Furthermore, a plaintiff cannot defeat a motion for summary judgment by "contradict[ing] deposition testimony with later-filed contradictory affidavits." Ineichen v. Ameritech, 410 F. 3d 956, 963 (7th Cir. 2005). See also Holland v. Jefferson Nat'l Life Ins. Co., 883 F.2d 1307, 1312 (7th Cir. 1989). As the Seventh Circuit further explained in Bank of Illinois, "we have long followed the rule that parties cannot thwart the purpose of Rule 56 by creating 'sham' issues of fact with affidavits that contradict their prior depositions * * * * If such contradictions were permitted * * * the very purpose of the summary judgment motion -- to weed out unfounded claims, specious denials, and sham defenses -- would be severely undercut.'" Bank of Illinois v. Allied Signal Safety Restraint Sys., 75 F.3d 1162, 1168-69 (7th Cir. 1996).

In sum, any statements or responses that contain legal conclusions or argument, are evasive, contain hearsay or are not based on personal knowledge, are irrelevant, or are not supported by evidence in the record will not be considered by the Court in ruling on Defendant's motion for summary judgment. Any paragraph or fact that is not supported by record evidence will be disregarded. Indeed, the Court has not relied on any evidence as to which the admissibility is disputed in its disposition of Defendant's motion for summary judgment.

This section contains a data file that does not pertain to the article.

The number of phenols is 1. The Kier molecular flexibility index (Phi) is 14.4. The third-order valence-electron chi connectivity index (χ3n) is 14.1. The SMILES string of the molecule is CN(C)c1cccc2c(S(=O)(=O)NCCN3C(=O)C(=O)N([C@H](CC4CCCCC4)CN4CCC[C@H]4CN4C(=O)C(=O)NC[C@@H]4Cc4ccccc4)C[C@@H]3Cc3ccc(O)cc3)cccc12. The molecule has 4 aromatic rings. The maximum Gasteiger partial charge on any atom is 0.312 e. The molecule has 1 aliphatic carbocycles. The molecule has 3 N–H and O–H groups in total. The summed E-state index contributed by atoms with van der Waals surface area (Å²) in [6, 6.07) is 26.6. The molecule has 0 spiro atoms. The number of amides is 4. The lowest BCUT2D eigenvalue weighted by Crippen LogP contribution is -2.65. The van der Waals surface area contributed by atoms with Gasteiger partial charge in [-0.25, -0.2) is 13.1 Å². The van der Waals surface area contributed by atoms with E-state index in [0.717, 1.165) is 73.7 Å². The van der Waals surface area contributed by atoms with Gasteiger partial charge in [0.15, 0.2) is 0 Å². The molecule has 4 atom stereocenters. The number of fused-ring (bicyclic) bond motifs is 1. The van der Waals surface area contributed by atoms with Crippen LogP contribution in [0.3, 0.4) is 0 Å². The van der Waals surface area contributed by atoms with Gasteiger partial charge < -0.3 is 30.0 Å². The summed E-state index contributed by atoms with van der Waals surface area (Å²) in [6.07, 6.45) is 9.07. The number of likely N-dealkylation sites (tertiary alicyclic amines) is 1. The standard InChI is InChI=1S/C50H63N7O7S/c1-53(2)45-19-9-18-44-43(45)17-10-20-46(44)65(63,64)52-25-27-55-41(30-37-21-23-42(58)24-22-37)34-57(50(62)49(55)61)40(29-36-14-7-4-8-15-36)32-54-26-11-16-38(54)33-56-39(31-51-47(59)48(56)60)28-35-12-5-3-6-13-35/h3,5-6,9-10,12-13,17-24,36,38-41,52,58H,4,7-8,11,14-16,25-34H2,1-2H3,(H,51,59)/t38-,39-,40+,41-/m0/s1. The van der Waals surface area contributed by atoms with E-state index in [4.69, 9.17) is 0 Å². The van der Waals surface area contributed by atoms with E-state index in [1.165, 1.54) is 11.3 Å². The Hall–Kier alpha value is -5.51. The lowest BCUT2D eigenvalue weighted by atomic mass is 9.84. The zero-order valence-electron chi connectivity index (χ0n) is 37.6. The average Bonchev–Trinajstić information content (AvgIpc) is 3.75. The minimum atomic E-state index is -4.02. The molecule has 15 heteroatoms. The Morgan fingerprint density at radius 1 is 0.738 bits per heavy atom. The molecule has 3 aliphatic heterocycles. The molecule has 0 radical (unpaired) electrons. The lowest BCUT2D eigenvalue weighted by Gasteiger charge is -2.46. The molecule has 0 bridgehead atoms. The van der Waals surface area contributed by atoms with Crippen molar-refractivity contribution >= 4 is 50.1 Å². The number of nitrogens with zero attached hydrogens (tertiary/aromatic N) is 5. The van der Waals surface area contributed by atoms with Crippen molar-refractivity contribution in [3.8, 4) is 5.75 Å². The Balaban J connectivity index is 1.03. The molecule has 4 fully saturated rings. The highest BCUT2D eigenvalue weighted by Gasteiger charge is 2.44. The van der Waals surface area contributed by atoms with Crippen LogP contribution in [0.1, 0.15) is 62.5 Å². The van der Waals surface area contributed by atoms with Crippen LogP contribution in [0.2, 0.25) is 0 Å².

B. Facts

1. Plaintiff's Employment

Plaintiff Nichole Frieson began working for Cook County on June 16, 2003, as an electrocardiogram ("EKG") technician (also referred to as a telemetry technician) at John H. Stroger Hospital ("Stroger Hospital"). As an EKG technician, Plaintiff was responsible for observing and monitoring the cardiac activity of patients on monitors, receiving the EKG reports for the prior shift, and observing and reporting any abnormalities to the nurses and doctors. Plaintiff and Defendant agree that Plaintiff's job included these duties: to observe and interpret cardiac activity as seen on the monitor to ensure prompt discovery of abnormal rhythms; to notify the appropriate staff member so proper intervention can be done; to document and maintain patient records according to the required guidelines; to assist in general unit functions and indirect patient care; to function as a team member; and to facilitate cohesiveness and quality patient care.

The EKG technicians at Stroger Hospital monitor EKG's on two floors in six different areas: 8th floor East, 8 West, 8 South, 7 East, 7 West, and 7 South. Plaintiff typically was assigned to 8 East, but would "float" to relieve co-workers in other areas when they would take their lunch break. The number of patients on each floor ranged from seven or eight up to twenty-two. Two technicians were assigned on the 7th floor and two on the 8th floor, for a total of four (although sometimes three) technicians per ...